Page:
Death Classification: Line of Duty Death

Agency: Chicago Police Department

Served: 22 years, 4 months, 23 days

Unit of Assignment / Detail: 6th District - Hyde Park

District of Incident (Present Day): 002 - Wentworth

Location of Occurrence: 

Cause of Death: Crash - Automobile

Age at Time of Death: 54


Date of Birth: 15 Mar 1874

Date of Appointment: 02 Apr 1906

Date of Incident: 002 - Wentworth

End of Watch: 25 Aug 1928

Date of Interment: 28 Aug 1928


Interment Details

 Cemetery: Holy Sepulchre Cemetery - Alsip, Illinois
 Grave Location: Grave 5, Lot S20, Block 6, Section 7
 Interment Disposition: Burial


Memorial Details

Superintendent’s Honored Star Case: Panel # D-9

Gold Star Families Memorial Wall: Panel # 1

Illinois Police Officers Memorial Wall: Panel # 5, Line 22

National Law Enforcement Officers Memorial Wall: Panel # 45-W: 29

Officer Down Memorial Page: Listed



 Military Service: No Military Record Found


Incident & Biographic Details

Patrolman Luke Howe, Star #1027, aged 54 years, was a 21 year, 4 month, 23 day veteran of the Chicago Police Department, assigned to the 6th District – Hyde Park.

On August 25, 1928, Detective James Doolan had placed Thomas Fay, of 5415 South May Street, into custody for burglary to a Butcher Shop located at 1332 East 47th Street. A second burglar made good his escape. Detective Doolan summoned a patrol wagon to transport Fay and him to the Hyde Park station. Chauffeur Maurice Hearne, age 59, Patrolmen Luke Howe, Charles Keith and Frank Murphy, age 55, arrived on scene in the patrol wagon. Detective Dooley loaded Fay onto the wagon and they left for the station.

Officer Hearne was driving the patrol wagon and while traveling east on 50th Street, as they crossed Dorchester Avenue, he observed an auto traveling at a high rate of speed. The auto, driven by Michael J. Kinney, age 22, of 2017 East 72nd Street, was traveling northbound on Dorchester Avenue and heading right for the patrol wagon. Officer Hearne, in an attempt to avoid a collision, sped up in the hopes of clearing the oncoming auto. The oncoming auto, however didn’t slow down, and at 6:35 a.m. struck the rear of the patrol wagon as it was passing.

The collision occurred at Southeast corner of 50th Street and Dorchester Avenue. The force of the collision caused the patrol wagon to overturn. The impact ejected Officer Howe, who was sitting in the front passenger seat, from the patrol wagon. He struck his head on the pavement after being ejected and the patrol wagon landed on top of him. Officer Howe sustained a skull fracture, after being pinned down by the wagon, and died instantly. Officer Murphy was severely injured and sustained a fractured skull, several cuts and bruises. He was transported to Billings Hospital where the doctors believed his injuries to likely be fatal. Little hope was held for his recovery but he later recovered. Officer Fay was cut and bruised in the crash. Officers Dooley and Keith and Fay were unhurt in the crash.

Officers Hearnes and Murphy along with Detective Dooley were praised for maintaining their police instincts following the crash. Inside the overturned wagon, Officer Hearnes and Murphy (despite his severe injuries) kept hold of the prisoner to prevent his escape. Officer Hearnes extracted himself from the wreckage and rushed over to arrest the uninjured driver of the other vehicle, before he could drive away, and immediately summoned help.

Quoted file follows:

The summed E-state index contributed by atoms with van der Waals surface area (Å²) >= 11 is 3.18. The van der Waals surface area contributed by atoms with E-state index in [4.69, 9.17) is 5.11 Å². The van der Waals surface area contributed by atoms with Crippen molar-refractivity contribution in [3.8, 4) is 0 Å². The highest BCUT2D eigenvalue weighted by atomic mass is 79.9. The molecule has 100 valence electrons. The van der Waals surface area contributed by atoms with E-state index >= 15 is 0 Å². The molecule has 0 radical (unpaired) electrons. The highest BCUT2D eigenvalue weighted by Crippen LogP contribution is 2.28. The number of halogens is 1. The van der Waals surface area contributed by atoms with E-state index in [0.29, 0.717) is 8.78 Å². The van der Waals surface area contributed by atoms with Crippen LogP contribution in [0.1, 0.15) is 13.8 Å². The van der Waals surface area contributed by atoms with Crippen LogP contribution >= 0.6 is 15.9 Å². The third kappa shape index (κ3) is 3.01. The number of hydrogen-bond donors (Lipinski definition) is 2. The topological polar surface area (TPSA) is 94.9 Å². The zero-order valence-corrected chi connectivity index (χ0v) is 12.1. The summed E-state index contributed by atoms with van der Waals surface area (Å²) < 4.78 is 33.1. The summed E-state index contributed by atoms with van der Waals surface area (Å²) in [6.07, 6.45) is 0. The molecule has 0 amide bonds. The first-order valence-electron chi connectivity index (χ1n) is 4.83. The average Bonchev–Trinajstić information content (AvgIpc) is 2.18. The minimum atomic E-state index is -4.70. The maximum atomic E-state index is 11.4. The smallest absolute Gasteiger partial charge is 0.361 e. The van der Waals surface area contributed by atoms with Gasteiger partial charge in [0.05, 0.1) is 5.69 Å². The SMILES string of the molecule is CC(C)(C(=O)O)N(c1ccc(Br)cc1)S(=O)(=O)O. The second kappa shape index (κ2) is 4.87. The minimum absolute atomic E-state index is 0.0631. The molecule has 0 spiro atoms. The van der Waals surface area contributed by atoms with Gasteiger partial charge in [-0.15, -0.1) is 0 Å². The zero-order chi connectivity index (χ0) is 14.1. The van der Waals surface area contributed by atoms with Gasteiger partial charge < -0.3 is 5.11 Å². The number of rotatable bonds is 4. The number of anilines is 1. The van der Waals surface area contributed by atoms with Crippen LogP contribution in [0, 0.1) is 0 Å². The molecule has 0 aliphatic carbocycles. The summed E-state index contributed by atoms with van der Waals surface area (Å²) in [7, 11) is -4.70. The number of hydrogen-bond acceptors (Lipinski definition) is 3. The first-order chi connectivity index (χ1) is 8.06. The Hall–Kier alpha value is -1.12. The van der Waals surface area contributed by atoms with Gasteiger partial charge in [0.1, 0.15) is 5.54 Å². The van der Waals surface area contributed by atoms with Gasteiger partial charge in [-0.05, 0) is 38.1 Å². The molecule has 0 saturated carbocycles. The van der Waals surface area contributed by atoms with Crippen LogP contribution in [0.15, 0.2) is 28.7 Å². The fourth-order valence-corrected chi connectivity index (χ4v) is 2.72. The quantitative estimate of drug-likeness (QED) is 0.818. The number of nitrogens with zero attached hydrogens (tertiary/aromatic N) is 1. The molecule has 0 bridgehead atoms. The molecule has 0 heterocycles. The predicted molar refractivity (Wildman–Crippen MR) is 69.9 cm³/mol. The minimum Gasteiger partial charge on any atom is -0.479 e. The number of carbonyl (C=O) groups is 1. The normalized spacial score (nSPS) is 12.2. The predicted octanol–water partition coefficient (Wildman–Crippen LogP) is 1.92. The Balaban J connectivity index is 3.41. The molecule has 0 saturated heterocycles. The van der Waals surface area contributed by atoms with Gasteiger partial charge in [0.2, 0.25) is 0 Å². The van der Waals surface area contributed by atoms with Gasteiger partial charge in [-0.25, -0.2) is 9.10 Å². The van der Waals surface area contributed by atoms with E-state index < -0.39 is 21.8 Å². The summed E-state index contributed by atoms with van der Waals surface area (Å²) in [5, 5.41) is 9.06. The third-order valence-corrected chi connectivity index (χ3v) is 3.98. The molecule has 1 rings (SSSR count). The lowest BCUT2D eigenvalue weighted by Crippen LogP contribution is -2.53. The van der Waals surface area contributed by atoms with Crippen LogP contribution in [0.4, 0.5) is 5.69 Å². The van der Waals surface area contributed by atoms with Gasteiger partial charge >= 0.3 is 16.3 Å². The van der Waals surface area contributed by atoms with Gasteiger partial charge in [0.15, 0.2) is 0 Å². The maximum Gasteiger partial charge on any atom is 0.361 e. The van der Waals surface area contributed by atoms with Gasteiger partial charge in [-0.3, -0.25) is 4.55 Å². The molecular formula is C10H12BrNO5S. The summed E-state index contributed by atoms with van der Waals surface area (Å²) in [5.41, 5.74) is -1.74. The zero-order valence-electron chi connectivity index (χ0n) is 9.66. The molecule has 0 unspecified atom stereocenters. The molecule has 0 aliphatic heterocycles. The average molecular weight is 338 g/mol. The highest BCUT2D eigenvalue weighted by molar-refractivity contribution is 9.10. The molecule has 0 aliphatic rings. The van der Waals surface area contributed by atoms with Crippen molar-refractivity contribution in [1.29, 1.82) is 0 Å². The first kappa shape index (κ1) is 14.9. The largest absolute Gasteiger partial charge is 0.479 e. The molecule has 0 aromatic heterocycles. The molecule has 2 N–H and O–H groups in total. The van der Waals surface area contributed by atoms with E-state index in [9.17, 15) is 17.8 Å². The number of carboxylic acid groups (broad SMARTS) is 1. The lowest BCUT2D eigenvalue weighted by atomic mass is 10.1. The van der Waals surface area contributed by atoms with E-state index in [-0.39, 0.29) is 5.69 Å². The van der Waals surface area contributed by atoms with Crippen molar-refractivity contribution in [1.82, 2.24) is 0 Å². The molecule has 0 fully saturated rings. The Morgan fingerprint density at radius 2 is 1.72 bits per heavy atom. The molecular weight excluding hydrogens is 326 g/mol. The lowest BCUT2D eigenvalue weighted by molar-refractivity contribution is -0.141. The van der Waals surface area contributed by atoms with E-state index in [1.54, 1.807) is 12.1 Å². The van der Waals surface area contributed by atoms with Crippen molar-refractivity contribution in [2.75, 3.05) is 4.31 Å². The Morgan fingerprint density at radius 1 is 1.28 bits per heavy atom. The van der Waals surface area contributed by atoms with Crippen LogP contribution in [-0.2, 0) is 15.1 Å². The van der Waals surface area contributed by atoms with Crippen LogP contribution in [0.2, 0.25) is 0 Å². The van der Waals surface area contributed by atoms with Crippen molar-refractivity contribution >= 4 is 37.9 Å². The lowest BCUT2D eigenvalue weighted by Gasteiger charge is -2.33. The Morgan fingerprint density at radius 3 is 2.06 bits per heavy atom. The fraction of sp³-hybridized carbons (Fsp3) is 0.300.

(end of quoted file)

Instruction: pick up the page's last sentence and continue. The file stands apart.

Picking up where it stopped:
During the investigation Officer Hearne made the following statement, “We were crossing Dorchester Avenue when I saw this car coming at great speed – he must have been going 55 miles an hour – from the North.“ Finney gave no explanation as to why he was speeding. There were no license plates on his auto, but he produced a bill of sale indicating that he had purchased his vehicle only a few days prior from Capitol Auto Sales, and documents proving he had registered for the plates that had not arrived yet. Finney was charged with manslaughter, but was exonerated by a Coroner’s jury three days later. Officer Howe’s death was declared accidental by the Coroner’s jury. It was later learned that Finney was a neighbor and a good friend of the Howe Family. On September 14, 1928, a grand jury was convened and returned a true bill for unintentional manslaughter against Finney. Finney was placed in custody and bond was set at $10,000 by Judge Helarder. On May 7, 1929, Finney was acquitted by jury in Judge Normoyle’s courtroom.

Officer Howe was waked at his residence located at 7025 South Dante Avenue. His funeral mass was held at St. Lawrence Church located at 7148 South Dorchester Avenue. He was laid to rest on August 28, 1928 in Holy Sepulchre Cemetery, 6001 West 111th Street, Alsip, Illinois. His grave is located in Grave 5, Lot S20, Block 6, Section 7.

Patrolman Luke Howe, born March 15, 1874, received his Probationary Appointment to the Chicago Police Department on April 2, 1906.

Officer Howe was a member of the Chicago Police Benevolent & Protective Association. He was survived by his wife, Nellie (nee Walsh); children: Eleanor McMaster, age 21, Francis, age 17, James, age 19, John, age 9, Reta M., age 14, and Walter, age15 and sister, Mary Parker. He was preceded in death by his daughter, Theresa, age10.

Incident recorded under Chicago Police Historical Homicide Database, Case #10103.

On March 2, 2010, Officer Howe’s star was retired by Superintendent Jody P. Weis and enshrined in the Superintendent’s Honored Star Case, located in the lobby at Chicago Police Headquarters, 3510 South Michigan Avenue.